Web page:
me and panomPanom and Galen


Sawadee Everyone,

Many of you, over the years, have heard about Panom and some of you have even met her…perhaps have gone down to the river with her.

Recently I pulled out the children’s story I wrote twelve years ago in order to make some revisions and try to bring the story into a small hard-copy book. PANOM, and the Stone of Light is a Buddhist parable about the generosity of the earth.

Panom, of course, is a real elephant, one of the first elephants I filmed for my documentary on elephants; her spirit seemed to illuminate many of my endeavors; to her gentle spirit the book is dedicated.

Sadly, I was informed today, a few months ago she fell down the side of a steep hill and the resulting fall broke her leg. As common with accidents of this nature that befall such large creatures far away from elephant hospitals, it proved fatal. Panom, in her corporeal self, is no more.

In the book, and in my heart, Panom is a breathing metaphor for what sustains us and forgives us.

From the Introduction to PANOM, and the Stone of Light

“Panom is the Thai word expressing the gesture of placing hands, palms together, to the forehead. The act itself is called a ‘wei’. For Thais, among peers, it’s an informal greeting, much like our handshake, and often like the ubiquitous American slang “Hey, what’s up?”. Between young and old, it’s a courtesy of respect and before the King, Buddhists monks, and in the temples, it represents utmost humility before Buddha. ‘Panom’ also happens to be the name of an elephant I met in Northern Thailand in 1998. I was there filming for an independent project to raise money and awareness for the elephant hospital in Lampang, Thailand. Panom is a fifty-two year old, light grey elephant with a gentle nature. She is unusually tall and her amber-colored eyes, like all elephants, are ringed with dark stains from the runnels of tears.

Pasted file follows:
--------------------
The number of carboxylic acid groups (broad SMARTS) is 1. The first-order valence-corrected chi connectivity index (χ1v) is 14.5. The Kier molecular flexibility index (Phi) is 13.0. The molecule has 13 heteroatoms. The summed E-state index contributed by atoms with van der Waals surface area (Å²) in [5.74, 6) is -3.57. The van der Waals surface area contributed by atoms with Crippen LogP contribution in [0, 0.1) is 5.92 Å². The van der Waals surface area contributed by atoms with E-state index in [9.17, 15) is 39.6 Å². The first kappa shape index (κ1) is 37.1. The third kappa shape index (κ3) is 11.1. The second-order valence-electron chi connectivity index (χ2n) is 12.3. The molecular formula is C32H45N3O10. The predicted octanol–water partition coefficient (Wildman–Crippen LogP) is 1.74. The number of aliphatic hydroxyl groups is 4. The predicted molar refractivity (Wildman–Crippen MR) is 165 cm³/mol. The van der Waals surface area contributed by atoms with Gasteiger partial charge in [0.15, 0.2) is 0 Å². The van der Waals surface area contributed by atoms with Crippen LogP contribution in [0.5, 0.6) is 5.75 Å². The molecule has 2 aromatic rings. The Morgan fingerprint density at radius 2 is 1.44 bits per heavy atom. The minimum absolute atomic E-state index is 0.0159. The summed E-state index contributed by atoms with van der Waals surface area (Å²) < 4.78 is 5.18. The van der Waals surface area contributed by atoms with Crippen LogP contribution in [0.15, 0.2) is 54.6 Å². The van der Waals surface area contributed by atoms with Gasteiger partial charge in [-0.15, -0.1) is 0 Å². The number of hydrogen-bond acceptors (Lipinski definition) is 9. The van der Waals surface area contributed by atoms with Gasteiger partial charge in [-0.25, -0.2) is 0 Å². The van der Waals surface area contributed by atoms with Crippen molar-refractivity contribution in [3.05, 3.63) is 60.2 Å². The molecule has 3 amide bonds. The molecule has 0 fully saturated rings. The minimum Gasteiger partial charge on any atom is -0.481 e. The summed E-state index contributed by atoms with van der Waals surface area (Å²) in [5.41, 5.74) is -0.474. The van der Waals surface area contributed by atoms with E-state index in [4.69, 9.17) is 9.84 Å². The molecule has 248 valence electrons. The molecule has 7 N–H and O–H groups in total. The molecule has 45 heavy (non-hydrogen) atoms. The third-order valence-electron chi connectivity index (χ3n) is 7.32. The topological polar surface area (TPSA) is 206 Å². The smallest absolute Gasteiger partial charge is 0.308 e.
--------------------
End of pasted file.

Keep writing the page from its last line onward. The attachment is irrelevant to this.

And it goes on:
Occasionally, when I visit her home, we go down to the river and swim together. I straddle her neck and hold fast to her large ears while she dives beneath the surface. She surges upward again and, with a full trunk of water, showers me. I like to lean over and kiss her on her domed head while scratching her ears. And sometimes I simply place my forehead against hers, the minds of two mammals, two different species, pressed together. If I could understand her pips and squeaks and low rumbles, what might I learn?

For the story of Panom and her blue sapphire, I have stitched together all the elements that have informed me—the meaning of the word, the real elephant Panom and the white elephant that appeared before Maha Maya. In the mythological pantheon, it is Airavat who creates the storms that nourish the earth. Like most deities, Airavat is male. Yet the social structure of elephants is matriarchal; Panom is the female counter-part.

Let’s imagine her in the turbulent heavens of tropical storms millennia before the birth of Buddha.

Imagine the vastness of her wisdom illuminating the universe with her spinning stone of light.

Imagine her white lotus unfolding, each petal a lesson for Peace.”

Blessings from her enduring spirit,




ellie eye